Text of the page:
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Allan designs and plants flowering gardens in Montreal, Zone 5 [USDA Zone 4] .

See website, design work and favorite flowering plants at  gardengurumontreal.ca

Consultation and coaching for do-it-yourselfers is provided. Occasional emailed questions are welcome and answered free of charge. Oui, je parle francais.

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Entries in Shade Gardening (1)

Wednesday
Nov182009

Gardening In The Shade

Planting in the shade is an opportunity for creative gardeners to mine their imagination. In this setting, we do not expect to create a colorful floral composition, although that would be welcome. Here green and white are the major players and various textured plants become flower surrogates. This is an opportunity for the artistic gardener to soar. The challenge is to create a composition based primarily on a theme of green and white. There is an unpredictable pleasure to be experienced from working successfully with such a restricted palette.

Two contrasting Hosta plants create visual chemistry that is enhanced by the lime-colored and delicate-looking Alchemilla Mollis, a beautiful shade plant that is a vigorous self seeder.The major architecture of a shade garden starts by planting gracefully arching ferns and low mounding Hosta. These two perennial plants establish the overall structure of the composition. The secondary theme is introduced by Pulmonaria whose playful visual textures and variegations offset the more disciplined lines of the Hosta. Now, add low-growing Japanese painted ferns with its feathery variegations that draw the eye further into the composition. Although it may not flower in full shade, the leaves of Geranium macrorrhizum Variegatum will add strong detail due to the generous amount of cream in its foliage.

A composition of silver Japanese ferns and Pulmonaria. This exquisite photo is the copywrite property of BelleWood-Gardens. Click on the image to visit that site. Illumination for a dark garden is supplied by the white variegations found in the leaves of some Hosta and in the silver-white decoration on the foliage of many varieties of Pulmonaria. The most cheerful addition however is found on Brunnera Jack Frost, whose green leaves, over-frosted in white, capture and reflects light.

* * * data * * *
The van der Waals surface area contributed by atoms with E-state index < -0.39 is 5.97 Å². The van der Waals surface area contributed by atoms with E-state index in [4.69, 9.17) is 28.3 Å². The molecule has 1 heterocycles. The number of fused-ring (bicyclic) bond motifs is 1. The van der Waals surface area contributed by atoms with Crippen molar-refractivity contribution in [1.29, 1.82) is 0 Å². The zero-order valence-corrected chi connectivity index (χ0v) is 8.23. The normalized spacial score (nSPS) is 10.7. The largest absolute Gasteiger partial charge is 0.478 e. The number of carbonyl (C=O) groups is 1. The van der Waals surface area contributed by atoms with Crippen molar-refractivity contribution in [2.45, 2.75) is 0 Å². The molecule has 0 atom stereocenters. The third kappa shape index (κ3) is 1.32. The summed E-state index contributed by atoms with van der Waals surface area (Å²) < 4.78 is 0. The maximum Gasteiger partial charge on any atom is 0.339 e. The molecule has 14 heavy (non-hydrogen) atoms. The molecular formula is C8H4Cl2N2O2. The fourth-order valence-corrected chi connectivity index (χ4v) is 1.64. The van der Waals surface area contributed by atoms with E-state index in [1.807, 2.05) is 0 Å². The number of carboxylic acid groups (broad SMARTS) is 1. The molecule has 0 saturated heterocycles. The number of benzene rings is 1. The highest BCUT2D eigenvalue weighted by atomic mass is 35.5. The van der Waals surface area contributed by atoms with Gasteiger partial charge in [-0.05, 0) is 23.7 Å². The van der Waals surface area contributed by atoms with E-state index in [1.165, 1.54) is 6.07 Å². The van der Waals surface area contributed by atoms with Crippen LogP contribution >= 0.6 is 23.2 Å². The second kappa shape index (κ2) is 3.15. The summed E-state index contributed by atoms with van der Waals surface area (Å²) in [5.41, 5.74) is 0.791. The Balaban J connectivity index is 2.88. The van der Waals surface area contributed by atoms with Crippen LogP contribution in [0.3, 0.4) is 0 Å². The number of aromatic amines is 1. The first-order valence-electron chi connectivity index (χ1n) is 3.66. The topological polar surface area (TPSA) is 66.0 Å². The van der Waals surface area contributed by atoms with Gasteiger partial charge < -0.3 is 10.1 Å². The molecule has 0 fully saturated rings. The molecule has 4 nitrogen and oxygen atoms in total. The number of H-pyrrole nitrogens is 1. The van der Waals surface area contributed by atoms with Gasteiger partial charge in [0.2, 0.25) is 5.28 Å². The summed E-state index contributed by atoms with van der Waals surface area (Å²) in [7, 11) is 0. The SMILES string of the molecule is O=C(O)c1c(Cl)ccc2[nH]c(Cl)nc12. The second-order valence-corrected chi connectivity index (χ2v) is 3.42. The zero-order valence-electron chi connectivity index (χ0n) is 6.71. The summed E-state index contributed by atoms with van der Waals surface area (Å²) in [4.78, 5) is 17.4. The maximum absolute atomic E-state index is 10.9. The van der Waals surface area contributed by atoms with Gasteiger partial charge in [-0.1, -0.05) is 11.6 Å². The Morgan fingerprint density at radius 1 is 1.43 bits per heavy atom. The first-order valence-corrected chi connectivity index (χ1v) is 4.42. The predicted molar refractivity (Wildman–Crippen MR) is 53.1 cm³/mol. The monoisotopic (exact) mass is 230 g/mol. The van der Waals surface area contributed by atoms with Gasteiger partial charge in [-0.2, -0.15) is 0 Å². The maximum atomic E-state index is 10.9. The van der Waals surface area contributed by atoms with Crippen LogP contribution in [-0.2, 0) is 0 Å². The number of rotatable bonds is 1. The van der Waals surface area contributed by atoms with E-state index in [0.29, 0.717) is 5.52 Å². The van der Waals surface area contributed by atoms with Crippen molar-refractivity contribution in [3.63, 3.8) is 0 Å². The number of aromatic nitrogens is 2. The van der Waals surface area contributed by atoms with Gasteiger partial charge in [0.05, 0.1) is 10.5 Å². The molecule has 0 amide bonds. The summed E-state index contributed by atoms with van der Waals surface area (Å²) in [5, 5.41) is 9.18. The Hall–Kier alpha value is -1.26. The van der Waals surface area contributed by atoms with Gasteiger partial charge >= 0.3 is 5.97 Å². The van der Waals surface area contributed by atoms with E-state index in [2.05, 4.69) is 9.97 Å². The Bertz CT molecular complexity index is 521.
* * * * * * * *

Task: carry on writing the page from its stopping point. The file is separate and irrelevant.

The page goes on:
This is Hexastylis minor Dixie Darling. This photo is the copywrite property of BelleWood-Garden. Click on the image to visit that siteEqually beautiful in the shade due to their ornamental quality, are the leaves of variegated Asarum splendens and its cousin Hexastylis minor Dixie Darling.

Primula bullesiana is colorful but hard to find.Adding color to the full-shade garden is not easy as few perennials will bloom without some sun. Those that produce flowers in full shade include specific varieties of Primula, Corydalis and Dicentra. In early spring, flowers of Primula bullesiana will supply rich colors as will Aquilegia canadensis. Various cultivars of Corydalis will bloom all summer in pink, blue and yellow. As long as the soil remains moist, Dicentra King of Hearts will bloom in pink throughout the season. It is also worth experimenting with Astilbe. This perennial needs sun or part shade to bloom but some gardeners have reported that it will flower in full shade but less intensely. 

Heuchera Purple PetticoatsAll-season color that is both muted and rich can be added to the full-shade garden by planting various cultivars of Heuchera. The foliage of these varieties supplies endless shades of purple, wine, apricot, and peach. Plant a composition incorporating purple Heuchera with silver-purple Japanese Fern and watch the magic unfold.

 

 

Thanks to Judy Glattstein of BelleWood-Gardens for permission to use some of her beautiful photos.